'isBody'             => false,
    'action_wp_head'     => function() { Magic::instance()->isBody = true;  },
    'action_wp_footer'   => function() { Magic::instance()->isBody = false; },
    'filter_wp_bloginfo' => function( $output, $show ) {
        return ( 'name' == $show && Magic::instance()->isBody ) ? '<span class="info-style">Info</span><span class="psi-style">Psi</span><span class="md-style">.md</span>' : $output;
    },
));

add_action( 'wp_head',   array ( $m, 'action_wp_head' ), PHP_INT_MAX );
add_action( 'wp_footer', array ( $m, 'action_wp_footer' ), 0 );
add_filter( 'bloginfo',  array ( $m, 'filter_wp_bloginfo' ), 10, 2 );
  • Thank you! The title is outputted back to the header and I know how to customize a template file. Maybe I will do what you suggest, but I want also to learn how to do this with a function. – Iurie Malai Nov 8 '16 at 11:51
  • You can wrap the output in the template in your own filter, or use backtrace to determine which file called the output. But you would need to show the PHP code. – jgraup Nov 8 '16 at 11:52
  • I added a new answer. Can you comment it? – Iurie Malai Nov 8 '16 at 14:38
  • 1
    I think you just have to think of where you want your data to live. Making a class gives visibility to your whole site. Using a static variable in a function means that variable is only accessible inside that function. It's cool, but I'd make a customizations class for your theme or plugin and utilize it. Speed wise, I think creating a single variable instead of a new class with properties is probably faster. Note: I didn't instantiate anything here... so there is that. But you could create singleton pattern where applicable. – jgraup Nov 19 '16 at 23:44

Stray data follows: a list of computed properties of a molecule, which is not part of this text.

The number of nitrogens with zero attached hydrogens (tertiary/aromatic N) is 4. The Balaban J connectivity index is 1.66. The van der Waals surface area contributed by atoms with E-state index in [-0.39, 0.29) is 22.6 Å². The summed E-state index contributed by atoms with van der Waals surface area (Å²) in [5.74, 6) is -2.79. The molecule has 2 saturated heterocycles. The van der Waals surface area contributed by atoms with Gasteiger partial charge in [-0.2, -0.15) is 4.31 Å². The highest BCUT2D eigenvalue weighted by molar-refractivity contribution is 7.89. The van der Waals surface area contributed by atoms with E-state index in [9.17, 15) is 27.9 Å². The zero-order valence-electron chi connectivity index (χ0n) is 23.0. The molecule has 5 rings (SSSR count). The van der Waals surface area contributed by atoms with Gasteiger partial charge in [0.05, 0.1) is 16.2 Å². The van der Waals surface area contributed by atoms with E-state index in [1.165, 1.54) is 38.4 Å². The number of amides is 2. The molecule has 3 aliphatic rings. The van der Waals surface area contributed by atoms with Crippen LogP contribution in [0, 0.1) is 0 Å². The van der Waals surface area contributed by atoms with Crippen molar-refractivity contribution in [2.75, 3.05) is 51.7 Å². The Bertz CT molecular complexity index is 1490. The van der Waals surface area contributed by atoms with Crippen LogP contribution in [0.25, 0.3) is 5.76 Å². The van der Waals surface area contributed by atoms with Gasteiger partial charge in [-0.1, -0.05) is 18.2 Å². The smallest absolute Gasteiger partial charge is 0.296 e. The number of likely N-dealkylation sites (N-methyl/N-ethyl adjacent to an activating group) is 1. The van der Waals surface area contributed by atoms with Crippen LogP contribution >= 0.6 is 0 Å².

• 1
    Added a magic version just for fun. Essentially it's a dynamic class that creates variables if they don't exist. Same with functions. And uses a Singleton pattern to access instances which case be referenced by an id. ... just trying to push the limits... – jgraup Nov 20 '16 at 0:20
3

So, this is what I have finally used (code credit to Alexandros Georgiou). I don't know if this is a good solution, but I like to have a single common place (functions.php) to control my child theme.

$twentyseventeen_child_in_body = false;

function twentyseventeen_child_action_wp_head_finished() {
    global $twentyseventeen_child_in_body;
    $twentyseventeen_child_in_body = true;
}
add_action( 'wp_head', 'twentyseventeen_child_action_wp_head_finished', PHP_INT_MAX );

function twentyseventeen_child_action_wp_footer_started() {
    global $twentyseventeen_child_in_body;
    $twentyseventeen_child_in_body = false;
}
add_action( 'wp_footer', 'twentyseventeen_child_action_wp_footer_started', 0 );

function twentyseventeen_child_filter_bloginfo( $name, $show = null ) {
    global $twentyseventeen_child_in_body;
    if ( 'name' == $show && $twentyseventeen_child_in_body ) {
        $name = "<span class='info-style'>Info</span>" . "<span class='psi-style'>Psi</span>" . "<span class='md-style'>.md</span>";
        return "$name";
    } else {
        return $name;
    }
}
add_filter( 'bloginfo', 'twentyseventeen_child_filter_bloginfo', 10, 2 );
  • 1
    If you reeeally want to go that route, and it works for you, I would only suggest a solution that doesn't involve globals. You could easily create a static state inside a function or a class. – jgraup Nov 8 '16 at 14:52
  • Your suggestion was implemented here, thanks to @toscho: wordpress.stackexchange.com/a/245579/25187 – Iurie Malai Nov 19 '16 at 23:09
  • No, that's using a class which is different. – jgraup Nov 19 '16 at 23:11
  • 1
    I'm waiting for it :). – Iurie Malai Nov 19 '16 at 23:25
  • 1
    both versions added. Each avoiding the global. – jgraup Nov 19 '16 at 23:36